You might want to lay off the cookies Santa…

Dear Santa,

I hope this letter reaches you in time. It has been a bit hectic lately, so I’m a little late. Wait, why am I telling you this? You already know. This year, I only want three things:

Prompt certification for lead-free avgas: Shell recently joined GAMI and Swift in the race to produce a lead-free 100 octane fuel. Options for those of us who buy fuel for aircraft (mogas or avgas) is much needed. (Being reindeer-powered, I’m certain this doesn’t affect you.) But, I’d love to see all three (and more) come to market. Is it too much to ask for a quick, but thorough, approval process? After all, we just want to operate our airplanes safely and affordably.

A lump of coal for the FAA: The FAA is attempting an end-run around proper rulemaking by foolishly targeting certain pilots — those with a Body Mass Index (BMI) over 40 or a neck size greater than 17 inches — for obstructive sleep apnea (OSA).

I’m sure the FAA desires a healthy pilot population, but this proposed policy is flawed from start to finish. While I’ve never seen you face-to-face, the pop culture images show you to be a rather portly fellow. You might want to be careful this year Santa. We’ll do our part and leave you celery (yeah, I know) and carrots.

Common Sense for Congress: The General Aviation Pilot Protection Act, a bill proposed by Representatives Todd Rokita (R-Ind.) and Sam Graves (R-Mo.), and co-sponsored by Rep. Bill Flores (R-Texas), Rep. Richard Hanna (R-N.Y.), Rep. Collin Peterson (D-Minn.) and Rep. Mike Pompeo (R-Kan.) is something General Aviation desperately needs. The bill would revise the third class medical by replacing a brief, compulsory medical examination with a requirement that pilots possess a valid driver’s license as proof of health.

It would also limit pilots to flying with no more than five passengers, not above 14,000 feet and at no more than 250 knots, and in aircraft that have a maximum takeoff weight of 6,000 pounds.

While not perfect, in my humble opinion, it’s a great start to make aviation more accessible to pilots and would-be pilots alike. A little common sense would go a LONG way here.

To be honest, there is more I want. But I don’t want to get greedy. Besides, these wishes won’t affect your weight and balance much.

Happy Christmas Santa. Dark skies and tailwind


  1. Norman Davis says

    Regarding the sleep apnea fiasco: I suspect someone in a higher FAA position had a conversation with Dr Tilton and recommended he drop the bullying tacticts that the FAA and IRS are famous for and try to be nice. His position is not one where he can issue a royal decree without opposition.

    In my opinion Dr Tilton should be dismissed from his position. He evidantally has a huge ego, but this being the holiday season, I’ll show a little charity in the false hope he and his cronies will recognize it and act accordingly.

    I believe that to expect the elimination of the third class medical for the criteria within the House bill, is but a pipe dream. The FAA and NTSB will never go for it and will probably have temper tantrums while fighting it tooth and nail. We may end up with a worse monster of regulations just so that the FAA operachik is appeased.

    • Sarah A says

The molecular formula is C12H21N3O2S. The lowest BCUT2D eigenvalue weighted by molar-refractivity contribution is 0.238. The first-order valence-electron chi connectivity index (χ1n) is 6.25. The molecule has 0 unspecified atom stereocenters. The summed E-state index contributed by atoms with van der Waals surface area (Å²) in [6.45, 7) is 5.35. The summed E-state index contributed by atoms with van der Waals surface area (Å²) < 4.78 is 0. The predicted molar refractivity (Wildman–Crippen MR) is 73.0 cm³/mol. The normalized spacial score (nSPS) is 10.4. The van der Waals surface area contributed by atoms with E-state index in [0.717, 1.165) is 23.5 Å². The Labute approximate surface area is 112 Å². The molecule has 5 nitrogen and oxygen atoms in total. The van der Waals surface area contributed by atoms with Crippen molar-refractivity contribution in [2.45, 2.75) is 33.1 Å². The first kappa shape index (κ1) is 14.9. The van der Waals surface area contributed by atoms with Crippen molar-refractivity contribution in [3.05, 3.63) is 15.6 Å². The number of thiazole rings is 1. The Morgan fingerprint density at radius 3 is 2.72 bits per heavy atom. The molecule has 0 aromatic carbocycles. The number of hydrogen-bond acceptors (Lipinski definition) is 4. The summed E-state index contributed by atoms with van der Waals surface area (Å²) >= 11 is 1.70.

With regards to your final commnet, Congress/President are the bosses of the FAA and not the other way around. This is not the first case of congress passing a law to force the FAA to enact specific legislation it refused to do on its own. The FAA can throw a fit if it wants but the people have spoken and now their representatives are forcing the required action. Our elected representatives are more interested in getting our votes (and campaign funding) then appeasing a bunch of Washington burocrats that are trying to maintain their empires.

      • TedZ says

        You tell ’em, Sarah! You’re so right. I’ve heard from a few people that this bill will never be passed, but We The People are the bosses of the FAA and Congress, and it will happen if we demand it. There’s nothing more important to revive aviation than the GA Pilot Protection Act as it is written (with the medical exemption). We pilots should remember that, and make THIS one happen!

        • Sarah A says

          All you have to do is look at recent history and see that this is the only way to get reform at the FAA. It was quite recent that Congress passed legislation forcing the FAA to enact the recomendations that one of its own committees came up with regards to revision of the certification process for avionics and airframes (GA Revitialization Act ?). It was also recently forced onto the FAA to revise standards for airline pilot training after several accidents and the public outvry that followed. It seems that the only way to make improvements to aviation these days is to push it through Congress (and the President). I have given up on the alphabit groups attempt at an aexmption to expand the drivers license medical. This is the only way to get it done with todays FAA. As I stated “Our” representatives want/need our votes and funding so we make them jump through the hoop this time. There will be House and Senate electiions this year so lets all get togather and make this a condition of our support.

      • Greg W says

        So true Sara, the FAA et. all may throw a fit ( BMI policy) but they do work for congress whether they like it or not. Congress can force the agencies or even remove personnel if desired to bring about desired results. The senate and house both want our vote and so will listen, perhaps reluctantly, but none the less will listen to the people.

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